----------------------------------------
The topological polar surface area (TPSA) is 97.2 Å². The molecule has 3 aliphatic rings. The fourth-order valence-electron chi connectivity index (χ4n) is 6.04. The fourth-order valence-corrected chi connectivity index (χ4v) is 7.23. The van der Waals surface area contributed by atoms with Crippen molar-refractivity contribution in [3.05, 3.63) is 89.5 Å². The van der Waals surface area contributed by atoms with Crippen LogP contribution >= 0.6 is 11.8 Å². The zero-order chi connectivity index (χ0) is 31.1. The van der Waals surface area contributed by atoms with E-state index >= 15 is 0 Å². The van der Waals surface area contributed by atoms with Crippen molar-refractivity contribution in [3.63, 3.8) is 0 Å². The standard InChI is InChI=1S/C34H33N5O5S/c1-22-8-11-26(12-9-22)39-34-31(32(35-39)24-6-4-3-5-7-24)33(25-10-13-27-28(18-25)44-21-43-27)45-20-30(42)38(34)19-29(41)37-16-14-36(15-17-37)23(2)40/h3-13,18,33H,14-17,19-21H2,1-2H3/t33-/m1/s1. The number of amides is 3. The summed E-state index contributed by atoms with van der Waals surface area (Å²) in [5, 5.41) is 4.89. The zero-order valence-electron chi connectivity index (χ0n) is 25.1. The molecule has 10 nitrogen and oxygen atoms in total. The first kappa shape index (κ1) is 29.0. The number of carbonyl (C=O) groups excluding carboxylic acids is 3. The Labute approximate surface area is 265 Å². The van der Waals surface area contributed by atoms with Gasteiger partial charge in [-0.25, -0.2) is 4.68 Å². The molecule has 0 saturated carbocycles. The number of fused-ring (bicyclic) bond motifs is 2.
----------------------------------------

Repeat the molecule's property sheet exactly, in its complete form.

The topological polar surface area (TPSA) is 97.2 Å². The molecule has 3 aliphatic rings. The fourth-order valence-electron chi connectivity index (χ4n) is 6.04. The fourth-order valence-corrected chi connectivity index (χ4v) is 7.23. The van der Waals surface area contributed by atoms with Crippen molar-refractivity contribution in [3.05, 3.63) is 89.5 Å². The van der Waals surface area contributed by atoms with Crippen LogP contribution >= 0.6 is 11.8 Å². The zero-order chi connectivity index (χ0) is 31.1. The van der Waals surface area contributed by atoms with E-state index >= 15 is 0 Å². The van der Waals surface area contributed by atoms with Crippen molar-refractivity contribution in [3.63, 3.8) is 0 Å². The standard InChI is InChI=1S/C34H33N5O5S/c1-22-8-11-26(12-9-22)39-34-31(32(35-39)24-6-4-3-5-7-24)33(25-10-13-27-28(18-25)44-21-43-27)45-20-30(42)38(34)19-29(41)37-16-14-36(15-17-37)23(2)40/h3-13,18,33H,14-17,19-21H2,1-2H3/t33-/m1/s1. The number of amides is 3. The summed E-state index contributed by atoms with van der Waals surface area (Å²) in [5, 5.41) is 4.89. The zero-order valence-electron chi connectivity index (χ0n) is 25.1. The molecule has 10 nitrogen and oxygen atoms in total. The first kappa shape index (κ1) is 29.0. The number of carbonyl (C=O) groups excluding carboxylic acids is 3. The Labute approximate surface area is 265 Å². The van der Waals surface area contributed by atoms with Gasteiger partial charge in [-0.25, -0.2) is 4.68 Å². The molecule has 0 saturated carbocycles. The number of fused-ring (bicyclic) bond motifs is 2.